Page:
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Math Help - [SOLVED] Really quick arithmetic question!!

  1. #1
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    [SOLVED] Really quick arithmetic question!!

    Hi guys, I'm working my calculus HW right now and this one problem for some reason really confused me and for the life of me I cannot wrap my head around it. My question is not so much about the concept, as it is about the quotient rule and how it is applied.

    Given f'(x)=\frac{(e^{4x+5})(2)-(2x+3)(e^{4x+5})(4)}{e^{(4x+5)^2}}


    What would be the best way to go about simplifying this fraction? I'm afraid I've kind of forgotten rules for cancelling terms within expressions like this one. If someone could lay it out for me, I'd really appreciate it! Thanks
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    Quote Originally Posted by rust1477 View Post
    Hi guys, I'm working my calculus HW right now and this one problem for some reason really confused me and for the life of me I cannot wrap my head around it. My question is not so much about the concept, as it is about the quotient rule and how it is applied.

    Given f'(x)=\frac{(e^{4x+5})(2)-(2x+3)(e^{4x+5})(4)}{e^{(4x+5)^2}}


    What would be the best way to go about simplifying this fraction? I'm afraid I've kind of forgotten rules for cancelling terms within expressions like this one. If someone could lay it out for me, I'd really appreciate it! Thanks
    factor out 2e^{4x+5} from both terms in the numerator, then simplify.

    btw ... your denominator should be e^{2(4x+5)}
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    Remember that when you have two common bases raised to a power and you divide them you subtract the exponents.

    You'll get e^{-(4x+5)}, though it won't do any good to simplify evaluating it. The quotient rule is just a disguised form of the power rule.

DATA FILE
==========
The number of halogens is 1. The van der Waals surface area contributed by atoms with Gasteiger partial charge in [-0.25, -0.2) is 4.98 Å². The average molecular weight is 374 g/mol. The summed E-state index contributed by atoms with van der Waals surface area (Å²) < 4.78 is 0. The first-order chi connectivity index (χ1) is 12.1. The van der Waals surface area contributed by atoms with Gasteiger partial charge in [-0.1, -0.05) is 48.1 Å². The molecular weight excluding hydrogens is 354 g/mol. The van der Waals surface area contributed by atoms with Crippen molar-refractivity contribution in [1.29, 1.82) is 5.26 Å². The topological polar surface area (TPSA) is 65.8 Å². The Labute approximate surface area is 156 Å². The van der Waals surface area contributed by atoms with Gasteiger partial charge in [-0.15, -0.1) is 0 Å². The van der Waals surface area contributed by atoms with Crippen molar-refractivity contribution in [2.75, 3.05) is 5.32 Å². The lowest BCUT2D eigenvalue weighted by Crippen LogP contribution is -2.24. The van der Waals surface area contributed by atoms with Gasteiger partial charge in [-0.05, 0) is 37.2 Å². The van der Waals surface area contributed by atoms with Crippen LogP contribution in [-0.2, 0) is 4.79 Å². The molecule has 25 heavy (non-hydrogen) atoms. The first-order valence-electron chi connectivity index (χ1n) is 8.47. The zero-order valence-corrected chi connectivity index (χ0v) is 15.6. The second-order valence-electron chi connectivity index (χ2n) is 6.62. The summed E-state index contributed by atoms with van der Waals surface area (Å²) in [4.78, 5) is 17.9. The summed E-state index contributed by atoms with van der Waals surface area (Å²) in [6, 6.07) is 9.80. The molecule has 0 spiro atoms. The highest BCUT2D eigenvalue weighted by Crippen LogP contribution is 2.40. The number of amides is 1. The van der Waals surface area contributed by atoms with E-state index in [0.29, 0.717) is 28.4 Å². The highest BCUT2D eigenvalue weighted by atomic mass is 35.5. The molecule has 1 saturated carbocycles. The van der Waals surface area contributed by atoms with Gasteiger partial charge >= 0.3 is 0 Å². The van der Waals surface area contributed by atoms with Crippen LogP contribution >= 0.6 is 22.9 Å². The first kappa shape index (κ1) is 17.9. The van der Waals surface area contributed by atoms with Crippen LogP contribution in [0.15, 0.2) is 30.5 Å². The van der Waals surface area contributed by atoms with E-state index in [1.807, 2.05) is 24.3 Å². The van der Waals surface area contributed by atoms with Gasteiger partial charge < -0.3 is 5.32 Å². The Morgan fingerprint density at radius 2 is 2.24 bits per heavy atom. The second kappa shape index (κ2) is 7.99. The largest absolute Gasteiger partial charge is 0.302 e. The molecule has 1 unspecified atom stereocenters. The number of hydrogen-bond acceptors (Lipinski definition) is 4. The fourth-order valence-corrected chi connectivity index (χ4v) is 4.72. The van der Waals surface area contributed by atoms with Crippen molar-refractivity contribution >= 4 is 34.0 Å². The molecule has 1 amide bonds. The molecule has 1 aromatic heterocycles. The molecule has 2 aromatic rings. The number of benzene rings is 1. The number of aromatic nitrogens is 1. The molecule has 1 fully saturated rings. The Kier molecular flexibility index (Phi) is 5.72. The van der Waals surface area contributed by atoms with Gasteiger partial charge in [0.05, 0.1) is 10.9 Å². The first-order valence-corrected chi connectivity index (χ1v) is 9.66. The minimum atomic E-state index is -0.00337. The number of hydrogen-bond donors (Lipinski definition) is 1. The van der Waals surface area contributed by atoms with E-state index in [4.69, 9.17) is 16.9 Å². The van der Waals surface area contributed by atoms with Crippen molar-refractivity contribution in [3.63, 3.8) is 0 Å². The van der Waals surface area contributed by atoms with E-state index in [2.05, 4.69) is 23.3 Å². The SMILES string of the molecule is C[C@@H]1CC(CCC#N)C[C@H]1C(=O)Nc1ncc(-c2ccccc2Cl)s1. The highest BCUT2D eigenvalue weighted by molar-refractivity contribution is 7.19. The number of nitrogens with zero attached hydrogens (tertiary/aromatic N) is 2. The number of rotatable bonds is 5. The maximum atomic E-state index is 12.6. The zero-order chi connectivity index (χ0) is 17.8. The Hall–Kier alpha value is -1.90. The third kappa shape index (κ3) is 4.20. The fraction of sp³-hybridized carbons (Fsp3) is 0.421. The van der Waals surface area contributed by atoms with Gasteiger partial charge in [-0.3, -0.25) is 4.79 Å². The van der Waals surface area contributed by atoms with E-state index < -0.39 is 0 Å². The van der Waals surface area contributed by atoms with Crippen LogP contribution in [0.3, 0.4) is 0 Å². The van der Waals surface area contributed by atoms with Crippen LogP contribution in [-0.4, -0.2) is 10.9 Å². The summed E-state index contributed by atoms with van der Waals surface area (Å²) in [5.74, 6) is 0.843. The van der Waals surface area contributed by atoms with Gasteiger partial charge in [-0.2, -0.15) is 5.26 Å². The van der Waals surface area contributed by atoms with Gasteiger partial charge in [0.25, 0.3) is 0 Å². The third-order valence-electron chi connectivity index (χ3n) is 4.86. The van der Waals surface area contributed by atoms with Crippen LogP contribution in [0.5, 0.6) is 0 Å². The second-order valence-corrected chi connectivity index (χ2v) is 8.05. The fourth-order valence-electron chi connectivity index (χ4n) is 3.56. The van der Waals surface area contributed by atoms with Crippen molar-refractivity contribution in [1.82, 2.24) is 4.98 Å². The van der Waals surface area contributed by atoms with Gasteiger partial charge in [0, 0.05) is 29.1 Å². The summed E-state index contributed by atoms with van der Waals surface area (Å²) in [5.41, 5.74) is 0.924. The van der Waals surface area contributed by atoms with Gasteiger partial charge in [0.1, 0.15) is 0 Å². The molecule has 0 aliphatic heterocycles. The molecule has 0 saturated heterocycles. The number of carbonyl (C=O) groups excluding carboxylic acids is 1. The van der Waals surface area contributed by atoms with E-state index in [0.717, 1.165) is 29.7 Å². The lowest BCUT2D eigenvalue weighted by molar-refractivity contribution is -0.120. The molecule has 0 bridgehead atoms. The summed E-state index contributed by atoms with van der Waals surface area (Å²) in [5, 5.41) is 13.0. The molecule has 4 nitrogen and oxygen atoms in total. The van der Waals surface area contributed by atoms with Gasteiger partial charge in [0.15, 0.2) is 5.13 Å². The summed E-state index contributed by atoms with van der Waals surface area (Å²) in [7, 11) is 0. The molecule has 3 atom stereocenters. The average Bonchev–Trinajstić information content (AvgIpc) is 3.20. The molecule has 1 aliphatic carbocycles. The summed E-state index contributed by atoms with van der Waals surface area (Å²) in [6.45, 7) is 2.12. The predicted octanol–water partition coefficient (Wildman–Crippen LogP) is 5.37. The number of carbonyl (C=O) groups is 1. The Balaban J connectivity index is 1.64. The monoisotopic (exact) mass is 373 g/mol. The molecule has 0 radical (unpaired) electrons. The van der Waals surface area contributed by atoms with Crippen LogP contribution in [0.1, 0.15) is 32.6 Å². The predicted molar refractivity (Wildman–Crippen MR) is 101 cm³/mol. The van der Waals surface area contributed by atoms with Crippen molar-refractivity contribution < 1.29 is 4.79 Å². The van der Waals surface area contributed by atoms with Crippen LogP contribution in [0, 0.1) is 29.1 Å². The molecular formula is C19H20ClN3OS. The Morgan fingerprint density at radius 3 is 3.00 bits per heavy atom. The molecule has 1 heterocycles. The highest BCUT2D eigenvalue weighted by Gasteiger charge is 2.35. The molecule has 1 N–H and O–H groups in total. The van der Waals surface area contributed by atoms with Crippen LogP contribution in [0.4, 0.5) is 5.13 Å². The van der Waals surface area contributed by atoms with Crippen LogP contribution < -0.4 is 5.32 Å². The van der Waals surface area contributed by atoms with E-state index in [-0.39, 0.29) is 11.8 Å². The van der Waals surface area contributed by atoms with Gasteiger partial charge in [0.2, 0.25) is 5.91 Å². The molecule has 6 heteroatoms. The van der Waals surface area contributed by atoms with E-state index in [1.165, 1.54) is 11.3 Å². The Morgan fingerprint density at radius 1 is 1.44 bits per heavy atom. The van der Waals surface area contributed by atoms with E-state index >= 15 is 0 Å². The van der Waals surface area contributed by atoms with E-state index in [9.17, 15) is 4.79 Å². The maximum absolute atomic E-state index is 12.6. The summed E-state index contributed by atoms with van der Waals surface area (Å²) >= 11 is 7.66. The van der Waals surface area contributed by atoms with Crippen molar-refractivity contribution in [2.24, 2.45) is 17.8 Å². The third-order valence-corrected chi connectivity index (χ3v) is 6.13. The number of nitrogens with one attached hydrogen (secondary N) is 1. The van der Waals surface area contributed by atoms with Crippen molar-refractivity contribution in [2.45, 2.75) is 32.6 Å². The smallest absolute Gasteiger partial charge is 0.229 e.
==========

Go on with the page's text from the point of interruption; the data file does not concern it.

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    Quote Originally Posted by skeeter View Post
    factor out 2e^{4x+5} from both terms in the numerator, then simplify.

    btw ... your denominator should be e^{2(4x+5)}

    Thanks very much!

    But, can you elaborate on those steps? The answers I have to choose from all have e^{4x+5} in the denominator, which leads me to believe one of the terms in the numerator got cancelled by it, can you clear this up for me?
    Last edited by rust1477; April 20th 2009 at 04:16 PM. Reason: clarity
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    Because your denominator is e^(4x + 5) * e^(4x + 5). Just like x^4 * x^6 = x^10, you add the exponents, you don't multiply them.

    Edit: Guess we don't need to address that anymore. =p

    Recall that when taking derivatives and integrals of exponentials, we always still have e^u. So when you derive (which you haven't yet, only simplified), your u'v - v'u is going to have two e^u again, and you'll simplify your v^2 denominator yet again.

    Or is it that you have your derivative and you were just simplifying it to get it to look like the answers in the book? If that's the case, know that you should certainly have an e^(4x+5) when you simplify that equation.
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    f'(x)=\frac{(e^{4x+5})(2)-(2x+3)(e^{4x+5})(4)}{e^{2(4x+5)}}

    f'(x)=\frac{2e^{4x+5}[1 - 2(2x+3)]}{e^{2(4x+5)}}

    f'(x)= -\frac{2(4x+5)}{e^{4x+5}}
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    Perfect, Thanks guys!
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